He found out that it was my birthday and that my area of work overlapped with one of his neighbors. To my surprise, a few days later he invited me out for coffee and introduced me to this person,who rarely goes to social events, doesn’t answer email, and is a real hermit. He is now a friend and mentor.
But this person didn’t leave it there. He still invites me out for coffee, even though he’s been promoted to a Provost-rank position.We chat about teaching. He has advised me on how to handle academic bullies. He introduced me to other people I never otherwise would have met. He has budget disasters to solve, kids growing up, more meetings in a day than I face in a week or two, yet he still says hello on the streets and always wants to know how I’m doing. He cheers me up and cheers me on. He never just lets me drink my coffee quietly.
Anonymous said: I needed a book chapter for a project I was working on, so I checked with my university library but found that the book wasn't available because it was used for long-term loan. I then emailed the author of the chapter, who didn't have a copy of his own chapter either. He suggested I email the editors of that book. One of the editors replied saying that he didn't have an electronic copy available but he very kindly offered to mail me a copy of the book!
How generous and collegial! Enjoy the book! Thank you for sharing this story, and thank you anonymous editor for your kindness.
The other day, out of the blue, I received an email from a senior scholar in my field. He had only just got to a published article of mine, and was writing to say how much he enjoyed it, and how much it extends the discourse. I’m currently going through the mill on the job market, and this short email (received on a Saturday morning) really re-established my confidence in myself and my scholarship.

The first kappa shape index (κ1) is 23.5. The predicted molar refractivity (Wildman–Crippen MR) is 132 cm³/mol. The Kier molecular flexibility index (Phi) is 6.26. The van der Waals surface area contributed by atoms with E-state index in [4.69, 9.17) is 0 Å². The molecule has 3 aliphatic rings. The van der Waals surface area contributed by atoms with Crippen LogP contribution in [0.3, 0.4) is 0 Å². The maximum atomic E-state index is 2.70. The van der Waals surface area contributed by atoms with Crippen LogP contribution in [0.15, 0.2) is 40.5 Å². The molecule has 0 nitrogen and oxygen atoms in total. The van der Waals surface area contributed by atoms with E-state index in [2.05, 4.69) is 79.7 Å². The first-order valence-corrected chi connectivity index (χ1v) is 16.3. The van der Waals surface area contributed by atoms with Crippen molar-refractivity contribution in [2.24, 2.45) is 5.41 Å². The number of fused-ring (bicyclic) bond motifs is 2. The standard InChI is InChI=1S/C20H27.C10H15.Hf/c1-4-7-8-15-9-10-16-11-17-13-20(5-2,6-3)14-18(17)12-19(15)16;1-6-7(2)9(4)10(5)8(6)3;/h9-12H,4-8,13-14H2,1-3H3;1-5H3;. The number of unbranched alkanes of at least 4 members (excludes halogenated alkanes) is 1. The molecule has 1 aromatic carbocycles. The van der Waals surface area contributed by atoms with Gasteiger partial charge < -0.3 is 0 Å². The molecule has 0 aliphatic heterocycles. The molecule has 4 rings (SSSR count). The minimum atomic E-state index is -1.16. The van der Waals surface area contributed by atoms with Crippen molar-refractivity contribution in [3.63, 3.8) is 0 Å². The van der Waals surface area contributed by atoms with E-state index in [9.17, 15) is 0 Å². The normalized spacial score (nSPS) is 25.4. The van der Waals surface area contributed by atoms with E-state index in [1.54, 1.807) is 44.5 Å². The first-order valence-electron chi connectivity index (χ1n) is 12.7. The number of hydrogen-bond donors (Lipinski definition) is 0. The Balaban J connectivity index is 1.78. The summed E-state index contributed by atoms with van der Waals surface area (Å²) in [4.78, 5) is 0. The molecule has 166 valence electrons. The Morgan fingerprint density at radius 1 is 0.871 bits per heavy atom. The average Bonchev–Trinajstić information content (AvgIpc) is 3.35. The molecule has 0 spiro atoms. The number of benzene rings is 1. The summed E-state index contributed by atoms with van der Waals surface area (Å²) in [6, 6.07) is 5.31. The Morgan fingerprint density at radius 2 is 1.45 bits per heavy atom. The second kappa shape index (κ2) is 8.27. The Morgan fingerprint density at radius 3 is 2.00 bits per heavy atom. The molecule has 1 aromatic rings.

I replied, thanked him, and told him about my future research plans. This kind email turned into a lengthy exchange in which he offered detailed and helpful advice, most of which I intend to use. Some of his advice I’ve chosen not to take—and that, in itself, is a confidence boost!
Anonymous said: Not sure if it's been posted yet, but at UC Davis someone started a facebook page called "UCD Compliments" where one may go to say nice things about other people on campus. A student pointed out to me when her classmate posted something there about me--as a lecturer there for only one year and little feedback from my department, this made my year. Thanks, UCD community, for being genuinely good people!
Oh how wonderful! Congratulations, anonymous lecturer!
Many campuses have a Compliments page on Facebook. Why not check out https://www.facebook.com/UcDavisCompliments and then browse to see if there’s one for your own community.
Anonymous said: Thank for running this blog... It's a really lovely thing to see
Thank you for this kind message! It is so heartening to see each new submission as it comes in and witness the positive responses pour in. Thank you to each and every person who has submitted a story thus far, and to everyone who has favorited, shared, or reblogged a post.
Dear followers and fans:
As you may have noticed, AcademicKindness has fallen into a mid-semester silence. My apologies! Thank you all for your support and your contributions! Please do continue submitting your wonderful stories.
This post is a TEST and an announcement of a new Social Media Adventure. With a bit of luck, the post should also be tweeted by @AcademicKindness and linked to https://www.facebook.com/AcademicKindness
Whether or not this test-post works properly, those of you who prefer other social media platforms should soon be able to keep up with posts.